I guess all mediums run somewhere on the line of how much weirdness they can take before the rules start breaking down so much that it’s hard to appreciate. It might be that painting on a canvas can take more abstraction, more weirdness than writing a novel or making a game, in virtue of the ways the audiences interact with the product. You can make that weird game that just reacts randomly, but generally to keep engagement you need a clear set of rules for player interaction.

What are some of your favourite strange/avant-garde games?

You know, honestly, I don’t go for the strange stuff so much. My brain is very spiky, analytical. It likes concrete stuff to grab onto. I honestly can’t think of something.

Where are video games today, evolution-wise? What could/should the future of video games look like?

I think it’s still very early days. By comparison to music and film we’re substantially more limited by available technology. If we survive long enough I presume we will see pretty good AI dialog engines, all the VR stuff getting smaller and more omnipresent in regular life, more co-op, more genres, more celebrity, more integration in the cultural fabric, more use of games to talk about life as we know it.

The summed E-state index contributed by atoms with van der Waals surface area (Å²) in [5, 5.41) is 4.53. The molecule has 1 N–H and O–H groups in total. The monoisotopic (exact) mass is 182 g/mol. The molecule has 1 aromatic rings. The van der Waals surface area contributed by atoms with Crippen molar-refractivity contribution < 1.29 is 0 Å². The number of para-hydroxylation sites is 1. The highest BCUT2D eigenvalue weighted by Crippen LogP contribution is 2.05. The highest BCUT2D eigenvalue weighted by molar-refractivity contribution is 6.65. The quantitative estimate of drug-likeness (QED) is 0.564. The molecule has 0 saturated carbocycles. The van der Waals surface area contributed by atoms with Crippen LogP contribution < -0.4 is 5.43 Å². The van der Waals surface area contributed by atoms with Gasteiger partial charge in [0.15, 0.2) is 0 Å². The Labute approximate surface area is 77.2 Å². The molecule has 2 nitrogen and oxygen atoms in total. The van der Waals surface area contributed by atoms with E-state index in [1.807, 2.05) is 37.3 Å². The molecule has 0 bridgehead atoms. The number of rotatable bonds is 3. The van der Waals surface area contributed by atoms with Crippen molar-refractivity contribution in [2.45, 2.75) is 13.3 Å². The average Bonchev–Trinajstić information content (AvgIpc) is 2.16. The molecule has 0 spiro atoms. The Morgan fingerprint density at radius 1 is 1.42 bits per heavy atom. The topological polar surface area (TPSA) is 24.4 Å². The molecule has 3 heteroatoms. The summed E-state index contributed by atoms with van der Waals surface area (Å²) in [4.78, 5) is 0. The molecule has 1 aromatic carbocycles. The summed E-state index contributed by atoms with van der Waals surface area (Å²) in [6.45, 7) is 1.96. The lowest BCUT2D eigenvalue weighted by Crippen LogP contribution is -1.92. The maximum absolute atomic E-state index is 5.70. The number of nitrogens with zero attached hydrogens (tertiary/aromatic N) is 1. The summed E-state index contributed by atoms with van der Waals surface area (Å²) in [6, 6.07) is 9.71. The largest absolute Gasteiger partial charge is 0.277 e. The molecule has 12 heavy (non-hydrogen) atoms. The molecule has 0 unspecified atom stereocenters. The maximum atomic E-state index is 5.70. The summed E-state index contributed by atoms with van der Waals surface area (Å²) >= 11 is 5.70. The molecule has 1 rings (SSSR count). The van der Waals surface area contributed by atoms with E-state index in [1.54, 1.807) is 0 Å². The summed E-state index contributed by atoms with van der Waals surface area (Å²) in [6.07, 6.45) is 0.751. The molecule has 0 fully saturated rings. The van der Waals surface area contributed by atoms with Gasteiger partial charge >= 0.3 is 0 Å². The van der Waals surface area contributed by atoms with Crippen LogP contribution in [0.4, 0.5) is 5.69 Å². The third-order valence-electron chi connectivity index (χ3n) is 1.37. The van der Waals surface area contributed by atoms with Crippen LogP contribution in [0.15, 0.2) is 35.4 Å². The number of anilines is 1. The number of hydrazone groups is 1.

“Swapper” could also be a slang expression for a “young, highly promiscuous woman,” right?

I didn’t know that. I was reading about flappers the other day.

Subversion can be a protagonist in its own right – what are some of the subversive strategies you would like to employ in your next project?

I’ve been toying with making a game about using punishment to run a school, where the central tool at your disposal is also the cause of all your problems. And subverting character tropes. I think that’s the first rule. Pick someone people think they know, then go somewhere else with it. That’s what we’re working on in the Subnautica expansion.

Why did you make an almost disappointingly non-weird entity like a beetle Thumper’s hero?

Huh? Is this a translation thing?


Image source: © Tom Jubert